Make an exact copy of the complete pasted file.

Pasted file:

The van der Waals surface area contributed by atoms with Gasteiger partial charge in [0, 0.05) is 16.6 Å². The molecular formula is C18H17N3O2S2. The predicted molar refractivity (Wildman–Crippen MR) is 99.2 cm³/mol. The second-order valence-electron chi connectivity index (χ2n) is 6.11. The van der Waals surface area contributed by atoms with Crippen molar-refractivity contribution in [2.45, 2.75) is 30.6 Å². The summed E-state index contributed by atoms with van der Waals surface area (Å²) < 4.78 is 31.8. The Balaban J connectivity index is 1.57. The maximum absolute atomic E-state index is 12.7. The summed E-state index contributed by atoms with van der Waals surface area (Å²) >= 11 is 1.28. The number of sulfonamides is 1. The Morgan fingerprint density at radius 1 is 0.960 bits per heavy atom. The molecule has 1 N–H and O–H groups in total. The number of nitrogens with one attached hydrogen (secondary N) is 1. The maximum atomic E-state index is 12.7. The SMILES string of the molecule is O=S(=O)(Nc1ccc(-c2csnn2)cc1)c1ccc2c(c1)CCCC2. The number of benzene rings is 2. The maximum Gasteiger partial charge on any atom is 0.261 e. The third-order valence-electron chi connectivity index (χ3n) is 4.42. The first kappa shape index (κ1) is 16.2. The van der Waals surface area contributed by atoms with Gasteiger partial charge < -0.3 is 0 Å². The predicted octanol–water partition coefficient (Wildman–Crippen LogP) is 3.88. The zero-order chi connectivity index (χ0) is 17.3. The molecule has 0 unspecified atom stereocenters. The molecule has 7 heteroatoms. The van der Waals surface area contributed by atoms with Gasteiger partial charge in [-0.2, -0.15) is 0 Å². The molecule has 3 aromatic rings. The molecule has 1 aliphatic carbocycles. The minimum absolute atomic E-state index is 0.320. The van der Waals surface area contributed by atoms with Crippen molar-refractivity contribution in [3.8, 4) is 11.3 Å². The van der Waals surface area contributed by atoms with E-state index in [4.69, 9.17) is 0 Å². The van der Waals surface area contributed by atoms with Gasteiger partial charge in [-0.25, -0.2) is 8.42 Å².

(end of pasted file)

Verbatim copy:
The van der Waals surface area contributed by atoms with Gasteiger partial charge in [0, 0.05) is 16.6 Å². The molecular formula is C18H17N3O2S2. The predicted molar refractivity (Wildman–Crippen MR) is 99.2 cm³/mol. The second-order valence-electron chi connectivity index (χ2n) is 6.11. The van der Waals surface area contributed by atoms with Crippen molar-refractivity contribution in [2.45, 2.75) is 30.6 Å². The summed E-state index contributed by atoms with van der Waals surface area (Å²) < 4.78 is 31.8. The Balaban J connectivity index is 1.57. The maximum absolute atomic E-state index is 12.7. The summed E-state index contributed by atoms with van der Waals surface area (Å²) >= 11 is 1.28. The number of sulfonamides is 1. The Morgan fingerprint density at radius 1 is 0.960 bits per heavy atom. The molecule has 1 N–H and O–H groups in total. The number of nitrogens with one attached hydrogen (secondary N) is 1. The maximum atomic E-state index is 12.7. The SMILES string of the molecule is O=S(=O)(Nc1ccc(-c2csnn2)cc1)c1ccc2c(c1)CCCC2. The number of benzene rings is 2. The maximum Gasteiger partial charge on any atom is 0.261 e. The third-order valence-electron chi connectivity index (χ3n) is 4.42. The first kappa shape index (κ1) is 16.2. The van der Waals surface area contributed by atoms with Gasteiger partial charge < -0.3 is 0 Å². The predicted octanol–water partition coefficient (Wildman–Crippen LogP) is 3.88. The zero-order chi connectivity index (χ0) is 17.3. The molecule has 0 unspecified atom stereocenters. The molecule has 7 heteroatoms. The van der Waals surface area contributed by atoms with Gasteiger partial charge in [-0.2, -0.15) is 0 Å². The molecule has 3 aromatic rings. The molecule has 1 aliphatic carbocycles. The minimum absolute atomic E-state index is 0.320. The van der Waals surface area contributed by atoms with Crippen molar-refractivity contribution in [3.8, 4) is 11.3 Å². The van der Waals surface area contributed by atoms with E-state index in [4.69, 9.17) is 0 Å². The van der Waals surface area contributed by atoms with Gasteiger partial charge in [-0.25, -0.2) is 8.42 Å².